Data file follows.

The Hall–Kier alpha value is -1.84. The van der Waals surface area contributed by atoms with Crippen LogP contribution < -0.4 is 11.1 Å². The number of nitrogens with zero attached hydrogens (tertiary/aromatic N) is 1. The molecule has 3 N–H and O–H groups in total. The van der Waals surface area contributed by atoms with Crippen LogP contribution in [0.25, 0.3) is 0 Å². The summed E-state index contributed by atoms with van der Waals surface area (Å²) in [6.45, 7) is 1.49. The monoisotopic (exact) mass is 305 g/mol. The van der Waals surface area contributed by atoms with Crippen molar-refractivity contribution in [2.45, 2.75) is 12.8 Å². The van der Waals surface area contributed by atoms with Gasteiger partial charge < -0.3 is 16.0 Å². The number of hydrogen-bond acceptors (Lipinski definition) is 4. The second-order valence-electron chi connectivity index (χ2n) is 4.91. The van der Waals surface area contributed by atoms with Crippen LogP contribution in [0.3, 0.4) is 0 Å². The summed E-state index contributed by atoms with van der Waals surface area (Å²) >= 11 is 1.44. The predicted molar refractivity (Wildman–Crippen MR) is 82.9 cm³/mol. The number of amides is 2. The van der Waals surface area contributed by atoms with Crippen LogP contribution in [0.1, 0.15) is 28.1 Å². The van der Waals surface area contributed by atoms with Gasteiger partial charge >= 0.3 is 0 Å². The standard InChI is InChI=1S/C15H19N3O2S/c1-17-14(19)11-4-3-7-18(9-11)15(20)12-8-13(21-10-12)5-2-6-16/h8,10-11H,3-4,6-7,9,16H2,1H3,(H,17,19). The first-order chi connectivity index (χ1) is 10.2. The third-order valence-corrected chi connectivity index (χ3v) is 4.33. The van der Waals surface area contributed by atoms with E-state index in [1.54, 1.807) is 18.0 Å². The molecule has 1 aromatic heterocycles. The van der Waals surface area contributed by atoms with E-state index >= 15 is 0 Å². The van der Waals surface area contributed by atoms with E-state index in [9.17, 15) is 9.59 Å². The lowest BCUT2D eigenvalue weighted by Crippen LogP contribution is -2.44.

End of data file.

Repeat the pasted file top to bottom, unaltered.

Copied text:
The Hall–Kier alpha value is -1.84. The van der Waals surface area contributed by atoms with Crippen LogP contribution < -0.4 is 11.1 Å². The number of nitrogens with zero attached hydrogens (tertiary/aromatic N) is 1. The molecule has 3 N–H and O–H groups in total. The van der Waals surface area contributed by atoms with Crippen LogP contribution in [0.25, 0.3) is 0 Å². The summed E-state index contributed by atoms with van der Waals surface area (Å²) in [6.45, 7) is 1.49. The monoisotopic (exact) mass is 305 g/mol. The van der Waals surface area contributed by atoms with Crippen molar-refractivity contribution in [2.45, 2.75) is 12.8 Å². The van der Waals surface area contributed by atoms with Gasteiger partial charge < -0.3 is 16.0 Å². The number of hydrogen-bond acceptors (Lipinski definition) is 4. The second-order valence-electron chi connectivity index (χ2n) is 4.91. The van der Waals surface area contributed by atoms with Crippen LogP contribution in [0.3, 0.4) is 0 Å². The summed E-state index contributed by atoms with van der Waals surface area (Å²) >= 11 is 1.44. The predicted molar refractivity (Wildman–Crippen MR) is 82.9 cm³/mol. The number of amides is 2. The van der Waals surface area contributed by atoms with Crippen LogP contribution in [0.1, 0.15) is 28.1 Å². The van der Waals surface area contributed by atoms with Gasteiger partial charge >= 0.3 is 0 Å². The standard InChI is InChI=1S/C15H19N3O2S/c1-17-14(19)11-4-3-7-18(9-11)15(20)12-8-13(21-10-12)5-2-6-16/h8,10-11H,3-4,6-7,9,16H2,1H3,(H,17,19). The first-order chi connectivity index (χ1) is 10.2. The third-order valence-corrected chi connectivity index (χ3v) is 4.33. The van der Waals surface area contributed by atoms with E-state index in [1.54, 1.807) is 18.0 Å². The molecule has 1 aromatic heterocycles. The van der Waals surface area contributed by atoms with E-state index >= 15 is 0 Å². The van der Waals surface area contributed by atoms with E-state index in [9.17, 15) is 9.59 Å². The lowest BCUT2D eigenvalue weighted by Crippen LogP contribution is -2.44.